5 Myths and Realities About Addiction And Recovery
& Medically Reviewed by Beth Leipholtz
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Last Updated - 06/06/2023View our editorial policy
When I first ventured into sobriety and recovery, I couldn’t help but think about everything that I had heard about addicts in the past. When it came to addiction, I had been told everything from, “addicts can stop any time they want to,” or “he/she must come from a bad home life since he/she is an addict,” and even, “his/her use really isn’t that big of a problem. He/she isn’t as bad as ______.”
What I didn’t realize at the time was that many of these claims were not true. While it may not seem obvious, these generalizations about addicts and alcoholics are myths, and hearing them can be dangerous for those in active use who are looking to get help with their addictions.
In fact, when it comes to getting clean and sober, some addicts and alcoholics (such as myself) may be scared to seek help because of misinformation like this that they’ve been fed in the past.
Let’s take a look at some of the most common myths about addiction and what the reality is for all of them:
The myth: Addicts and alcoholics need to hit rock bottom before reaching out for help.
The reality: Any person can ask for help at any point in their addiction. The idea that an addict must wait until they hit rock bottom is dangerous in a way because addicts are good at manipulating. They can easily convince themselves that their rock bottom wasn’t that low, and they could always hit a lower bottom. This perpetuates a cycle of continuing to use and hitting new rock bottoms instead of reaching out for help at the first sign of trouble. Having a high bottom doesn’t make someone less of an addict. It just makes them smarter for reaching out early on.
The myth: Addicts cannot stop using simply because they lack willpower.
The reality: Willpower has little, if anything, to do with addiction. In fact, addiction and addictive behaviors take root in the brain. Drugabuse.gov states that “drug addiction is a complex disease, and quitting takes more than good intentions or a strong will. In fact, because drugs change the brain in ways that foster compulsive drug abuse, quitting is difficult, even for those who are ready to do so.” Addicts can try to summon the willpower to stop using, but often sheer willpower alone is not enough. This doesn’t make them weak or incapable. It just means another approach to sobriety is needed, such as treatment, because the disease affects the brain so deeply.
The myth: Addicts must come from an unstable home life.
The reality: I know many people in recovery, myself included, who come from a fantastic home life. I had a stable home life and a mother and father who rarely drank. I was happy and successful growing up. Nothing in my life should have lead me to become an alcoholic, yet I did. While it’s true that environmental factors can have an impact on an individual’s drug and alcohol use, those factors are not a necessity when it comes to being an addict or alcoholic.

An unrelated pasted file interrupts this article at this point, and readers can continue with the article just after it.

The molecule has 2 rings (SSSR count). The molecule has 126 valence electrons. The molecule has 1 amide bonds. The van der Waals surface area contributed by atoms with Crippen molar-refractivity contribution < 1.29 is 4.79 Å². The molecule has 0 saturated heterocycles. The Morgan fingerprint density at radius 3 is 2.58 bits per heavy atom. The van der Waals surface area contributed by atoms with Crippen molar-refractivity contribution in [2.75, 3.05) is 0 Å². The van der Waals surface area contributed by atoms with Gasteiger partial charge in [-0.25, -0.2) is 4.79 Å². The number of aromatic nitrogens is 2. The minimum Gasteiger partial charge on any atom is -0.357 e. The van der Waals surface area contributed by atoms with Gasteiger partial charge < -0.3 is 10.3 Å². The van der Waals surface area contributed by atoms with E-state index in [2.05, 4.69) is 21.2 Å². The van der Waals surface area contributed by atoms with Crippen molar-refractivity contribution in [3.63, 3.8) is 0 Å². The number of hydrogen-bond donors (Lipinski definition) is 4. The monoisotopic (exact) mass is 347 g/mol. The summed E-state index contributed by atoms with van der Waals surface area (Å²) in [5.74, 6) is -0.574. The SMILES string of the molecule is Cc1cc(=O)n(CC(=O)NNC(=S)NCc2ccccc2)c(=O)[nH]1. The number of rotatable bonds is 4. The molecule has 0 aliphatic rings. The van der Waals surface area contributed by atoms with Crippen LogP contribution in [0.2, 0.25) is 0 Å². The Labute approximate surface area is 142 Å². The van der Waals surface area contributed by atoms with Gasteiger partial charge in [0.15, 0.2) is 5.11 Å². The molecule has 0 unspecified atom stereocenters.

The myth: It’s easy to identify addicts and alcoholics.
The reality: This myth couldn’t be further from the truth. When I first got sober, I had it in my mind that I couldn’t be an alcoholic because I still had a job, I was still in school, I still had friends…the list goes on. I had always envisioned an addict or alcoholic as someone who was completely alone, who had no job and no money.
The truth is that there is no way to identify an addict or alcoholic. Sure, some of them do fit the stereotypical image conjured up by the media, but many of them do not. High-functioning addicts and alcoholics still hold jobs, still have families, and still appear successful. Yet they struggle with a disease that is out of their control. The bottom line is that there is no sure fire way to identify an addict or alcoholic.
The myth: It’s only dangerous to be addicted to illegal drugs.
The reality: Yes, hard and illegal drugs such as cocaine, heroin, and meth are very dangerous. However, many people die each year from prescription drug overdoses and alcohol overdoses – both of which are legal. In fact, according to the National Institute on Alcohol Abuse and Alcoholism, more than 88,000 people die alcohol-related deaths each year compared to 2014’s 11,000 deaths from heroin overdoses. Legal drugs and substances are easier to obtain than illegal ones, often making them the drug of choice for many. Just because a substance is technically legal does not mean it is not dangerous or addictive.
Don’t let these myths about addiction prevent you from seeking help. If you or a loved one is addicted, reach out to our team today. Recovery is possible.